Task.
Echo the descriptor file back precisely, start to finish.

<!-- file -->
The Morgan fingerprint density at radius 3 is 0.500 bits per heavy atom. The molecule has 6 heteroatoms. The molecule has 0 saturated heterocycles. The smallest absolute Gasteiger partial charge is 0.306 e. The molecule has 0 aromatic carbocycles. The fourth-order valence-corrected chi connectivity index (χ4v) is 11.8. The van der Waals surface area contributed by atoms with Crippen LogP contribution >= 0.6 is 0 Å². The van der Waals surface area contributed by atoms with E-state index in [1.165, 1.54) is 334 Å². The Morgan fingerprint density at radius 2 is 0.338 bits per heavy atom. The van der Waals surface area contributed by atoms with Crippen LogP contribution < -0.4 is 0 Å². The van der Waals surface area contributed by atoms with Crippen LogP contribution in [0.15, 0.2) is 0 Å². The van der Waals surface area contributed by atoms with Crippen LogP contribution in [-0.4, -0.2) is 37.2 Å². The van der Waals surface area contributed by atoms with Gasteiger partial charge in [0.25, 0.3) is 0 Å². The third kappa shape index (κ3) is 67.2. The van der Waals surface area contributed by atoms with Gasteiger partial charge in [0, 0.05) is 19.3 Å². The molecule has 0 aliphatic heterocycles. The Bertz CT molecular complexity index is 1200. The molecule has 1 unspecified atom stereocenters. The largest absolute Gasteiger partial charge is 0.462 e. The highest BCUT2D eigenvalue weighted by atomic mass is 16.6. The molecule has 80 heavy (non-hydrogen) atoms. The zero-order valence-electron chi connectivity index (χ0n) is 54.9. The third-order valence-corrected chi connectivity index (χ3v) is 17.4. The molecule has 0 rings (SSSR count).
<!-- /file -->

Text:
The Morgan fingerprint density at radius 3 is 0.500 bits per heavy atom. The molecule has 6 heteroatoms. The molecule has 0 saturated heterocycles. The smallest absolute Gasteiger partial charge is 0.306 e. The molecule has 0 aromatic carbocycles. The fourth-order valence-corrected chi connectivity index (χ4v) is 11.8. The van der Waals surface area contributed by atoms with Crippen LogP contribution >= 0.6 is 0 Å². The van der Waals surface area contributed by atoms with E-state index in [1.165, 1.54) is 334 Å². The Morgan fingerprint density at radius 2 is 0.338 bits per heavy atom. The van der Waals surface area contributed by atoms with Crippen LogP contribution < -0.4 is 0 Å². The van der Waals surface area contributed by atoms with Crippen LogP contribution in [0.15, 0.2) is 0 Å². The van der Waals surface area contributed by atoms with Crippen LogP contribution in [-0.4, -0.2) is 37.2 Å². The van der Waals surface area contributed by atoms with Gasteiger partial charge in [0.25, 0.3) is 0 Å². The third kappa shape index (κ3) is 67.2. The van der Waals surface area contributed by atoms with Gasteiger partial charge in [0, 0.05) is 19.3 Å². The molecule has 0 aliphatic heterocycles. The Bertz CT molecular complexity index is 1200. The molecule has 1 unspecified atom stereocenters. The largest absolute Gasteiger partial charge is 0.462 e. The highest BCUT2D eigenvalue weighted by atomic mass is 16.6. The molecule has 80 heavy (non-hydrogen) atoms. The zero-order valence-electron chi connectivity index (χ0n) is 54.9. The third-order valence-corrected chi connectivity index (χ3v) is 17.4. The molecule has 0 rings (SSSR count).